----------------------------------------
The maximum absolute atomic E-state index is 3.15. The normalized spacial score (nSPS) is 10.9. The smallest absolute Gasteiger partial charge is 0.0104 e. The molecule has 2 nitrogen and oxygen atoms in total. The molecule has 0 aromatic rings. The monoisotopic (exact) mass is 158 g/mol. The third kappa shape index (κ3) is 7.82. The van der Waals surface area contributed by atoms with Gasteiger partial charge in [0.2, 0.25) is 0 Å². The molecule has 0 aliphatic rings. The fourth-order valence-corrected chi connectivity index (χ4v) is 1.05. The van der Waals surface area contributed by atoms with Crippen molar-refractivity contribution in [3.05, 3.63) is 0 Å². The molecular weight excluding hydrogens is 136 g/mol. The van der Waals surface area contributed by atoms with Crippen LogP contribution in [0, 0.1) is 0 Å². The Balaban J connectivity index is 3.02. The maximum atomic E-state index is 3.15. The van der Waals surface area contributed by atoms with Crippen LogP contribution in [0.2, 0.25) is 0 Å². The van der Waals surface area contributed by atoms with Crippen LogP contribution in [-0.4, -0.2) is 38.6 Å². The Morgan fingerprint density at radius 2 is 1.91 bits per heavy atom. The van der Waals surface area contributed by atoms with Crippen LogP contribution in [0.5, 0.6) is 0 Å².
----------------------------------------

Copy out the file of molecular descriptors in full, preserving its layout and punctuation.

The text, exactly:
The maximum absolute atomic E-state index is 3.15. The normalized spacial score (nSPS) is 10.9. The smallest absolute Gasteiger partial charge is 0.0104 e. The molecule has 2 nitrogen and oxygen atoms in total. The molecule has 0 aromatic rings. The monoisotopic (exact) mass is 158 g/mol. The third kappa shape index (κ3) is 7.82. The van der Waals surface area contributed by atoms with Gasteiger partial charge in [0.2, 0.25) is 0 Å². The molecule has 0 aliphatic rings. The fourth-order valence-corrected chi connectivity index (χ4v) is 1.05. The van der Waals surface area contributed by atoms with Crippen molar-refractivity contribution in [3.05, 3.63) is 0 Å². The molecular weight excluding hydrogens is 136 g/mol. The van der Waals surface area contributed by atoms with Crippen LogP contribution in [0, 0.1) is 0 Å². The Balaban J connectivity index is 3.02. The maximum atomic E-state index is 3.15. The van der Waals surface area contributed by atoms with Crippen LogP contribution in [0.2, 0.25) is 0 Å². The van der Waals surface area contributed by atoms with Crippen LogP contribution in [-0.4, -0.2) is 38.6 Å². The Morgan fingerprint density at radius 2 is 1.91 bits per heavy atom. The van der Waals surface area contributed by atoms with Crippen LogP contribution in [0.5, 0.6) is 0 Å².